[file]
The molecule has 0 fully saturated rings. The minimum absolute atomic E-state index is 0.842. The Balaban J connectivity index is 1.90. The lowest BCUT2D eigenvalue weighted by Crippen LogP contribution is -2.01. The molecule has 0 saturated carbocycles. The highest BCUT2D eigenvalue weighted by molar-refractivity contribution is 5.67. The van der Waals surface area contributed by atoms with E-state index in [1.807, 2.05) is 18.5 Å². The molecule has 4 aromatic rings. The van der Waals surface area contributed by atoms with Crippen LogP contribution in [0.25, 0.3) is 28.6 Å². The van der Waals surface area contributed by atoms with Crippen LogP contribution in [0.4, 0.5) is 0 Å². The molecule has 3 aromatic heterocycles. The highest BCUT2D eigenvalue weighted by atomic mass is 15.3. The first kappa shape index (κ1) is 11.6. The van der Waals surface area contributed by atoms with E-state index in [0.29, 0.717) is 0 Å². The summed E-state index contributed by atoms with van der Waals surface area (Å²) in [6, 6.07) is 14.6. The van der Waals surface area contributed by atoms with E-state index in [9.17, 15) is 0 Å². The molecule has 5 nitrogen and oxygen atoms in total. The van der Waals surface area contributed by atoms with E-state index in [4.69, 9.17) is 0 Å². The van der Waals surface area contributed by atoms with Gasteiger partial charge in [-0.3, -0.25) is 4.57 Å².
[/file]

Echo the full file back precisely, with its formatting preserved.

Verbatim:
The molecule has 0 fully saturated rings. The minimum absolute atomic E-state index is 0.842. The Balaban J connectivity index is 1.90. The lowest BCUT2D eigenvalue weighted by Crippen LogP contribution is -2.01. The molecule has 0 saturated carbocycles. The highest BCUT2D eigenvalue weighted by molar-refractivity contribution is 5.67. The van der Waals surface area contributed by atoms with E-state index in [1.807, 2.05) is 18.5 Å². The molecule has 4 aromatic rings. The van der Waals surface area contributed by atoms with Crippen LogP contribution in [0.25, 0.3) is 28.6 Å². The van der Waals surface area contributed by atoms with Crippen LogP contribution in [0.4, 0.5) is 0 Å². The molecule has 3 aromatic heterocycles. The highest BCUT2D eigenvalue weighted by atomic mass is 15.3. The first kappa shape index (κ1) is 11.6. The van der Waals surface area contributed by atoms with E-state index in [0.29, 0.717) is 0 Å². The summed E-state index contributed by atoms with van der Waals surface area (Å²) in [6, 6.07) is 14.6. The van der Waals surface area contributed by atoms with E-state index in [9.17, 15) is 0 Å². The molecule has 5 nitrogen and oxygen atoms in total. The van der Waals surface area contributed by atoms with E-state index in [4.69, 9.17) is 0 Å². The van der Waals surface area contributed by atoms with Gasteiger partial charge in [-0.3, -0.25) is 4.57 Å².